Kerosene not only depletes Kenya foreign currency reserves — draining 600 million dollars every year in import costs but is also polluting to the environment and the users.
Although Kenya has accelerated rural electrification efforts in the recent past, the economic growth of the last 10 years has improved incomes even in the rural areas raising people’s consumption and lifestyle preference trends with shift to solar lighting and mains electricity being preferred for lighting over the traditional use of kerosene.
When James Kaburu imported his first batch of 1,000 pieces of solar bulbs in January this year from the United States, he was prepared to hold the stock for even up to six months, but in three weeks time, he was placing another order for similar amount of bulbs.
“It started out as a joke. An American solar bulb inventor was profiled in the local newspaper, I contacted his company to try market the niche product but did not realize that the demand was too high,” said Kaburu, who is in business of general supplies to institutions across East Africa.
A change in the American company’s policy that it could only sell minimum of a container load of bulbs, however, knocked out Kaburu from the business as he could not raise the capital required to buy that quantity.
“The company could not give me the bulbs on credit and it has been difficult to raise a credit facility with the banks here,” said Kaburu.
Today, he is undaunted with inquiries from distributors he worked within the three months he was in that business, but he will need to wait to get more enough capital.
Kenya, as the case of Kaburu, indicates a market starved off quality solar products. The local solar equipment vendor, Davis and Shirtliff recently reported almost doubling sales of solar water heating equipment in 2011.
Part of the driver of growth especially on the heating systems is the regulations for residential and commercial buildings that require buildings that need more than 100 litres of hot water a day to incorporate a solar hot water system.
Kenya has also removed import tax on solar equipment making them cheaper.
The International Finance Corporation (IFC) which runs the Lighting Africa project in Kenya and Ghana indicates solar lighting equipment market is growing very fast in Kenya.
The growth is being attributed to demand by rural communities that have not been connected to the national grind electricity or not served by the numerous community owned mini-hydro generation projects especially in the Kenyan highlands.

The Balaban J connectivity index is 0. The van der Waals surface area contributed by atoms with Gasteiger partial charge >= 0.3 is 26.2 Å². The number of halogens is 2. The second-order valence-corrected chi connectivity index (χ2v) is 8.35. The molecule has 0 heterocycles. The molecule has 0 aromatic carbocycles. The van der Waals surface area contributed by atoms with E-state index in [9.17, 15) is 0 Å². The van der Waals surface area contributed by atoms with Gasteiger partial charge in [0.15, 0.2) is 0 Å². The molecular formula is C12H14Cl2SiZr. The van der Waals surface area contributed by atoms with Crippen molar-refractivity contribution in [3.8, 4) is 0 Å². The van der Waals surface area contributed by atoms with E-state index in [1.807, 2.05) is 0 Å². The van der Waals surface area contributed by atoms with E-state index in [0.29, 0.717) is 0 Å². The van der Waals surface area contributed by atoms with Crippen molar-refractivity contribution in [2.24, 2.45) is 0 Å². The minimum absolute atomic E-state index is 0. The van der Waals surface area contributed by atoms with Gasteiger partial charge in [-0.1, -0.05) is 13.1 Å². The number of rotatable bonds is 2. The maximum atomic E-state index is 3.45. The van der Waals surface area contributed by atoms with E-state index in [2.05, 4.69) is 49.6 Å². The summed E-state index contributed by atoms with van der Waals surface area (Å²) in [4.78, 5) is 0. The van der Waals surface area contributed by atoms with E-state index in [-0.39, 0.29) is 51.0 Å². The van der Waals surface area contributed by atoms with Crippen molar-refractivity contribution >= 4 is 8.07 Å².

“Lighting Africa market reports have documented tremendous growth, an average of 75–85 percent per year in the Kenyan market for modern off-grid lighting products over the last two years. Consumer surveys undertaken this year are revealing distinctly evolving consumer preferences, now more rural families would like to light up their entire homes, not just one room at a time, using solar home lighting systems,” notes a consumer report released by Lighting Africa on Friday.
The latest survey by Lighting Africa found that most consumers see hire purchase as the best option for acquiring these multi- room home lighting systems, and expressed a desire for hire purchase arrangements with dealers and retailers in their respective home areas.
The hire-purchase arrangement are possible even in the unformalized market of the rural areas because of the existing culture of group savings or microfinance schemes that enable vendors to penetrate such groups that guarantee each other when they buy such equipment on credit.
Kenya has more than 20 quality-tested solar lighting products retailing country-wide. Most of these are versatile portable single solar lamps that easily double up as torches, and can be used in a number of ways such as desk or study lamps, or they can be hung on ceilings or walls to light entire rooms.
According to the IFC, the survey also found that consumers prefer lighting products that can provide more than just lighting, solar lighting kits that can also charge mobile phones are rated highly by consumers.
The new finding on solar equipment market in Africa tally with the government policy of to completely phase out kerosene for lighting and cooking and replace it with clean energy products such as solar lighting kits.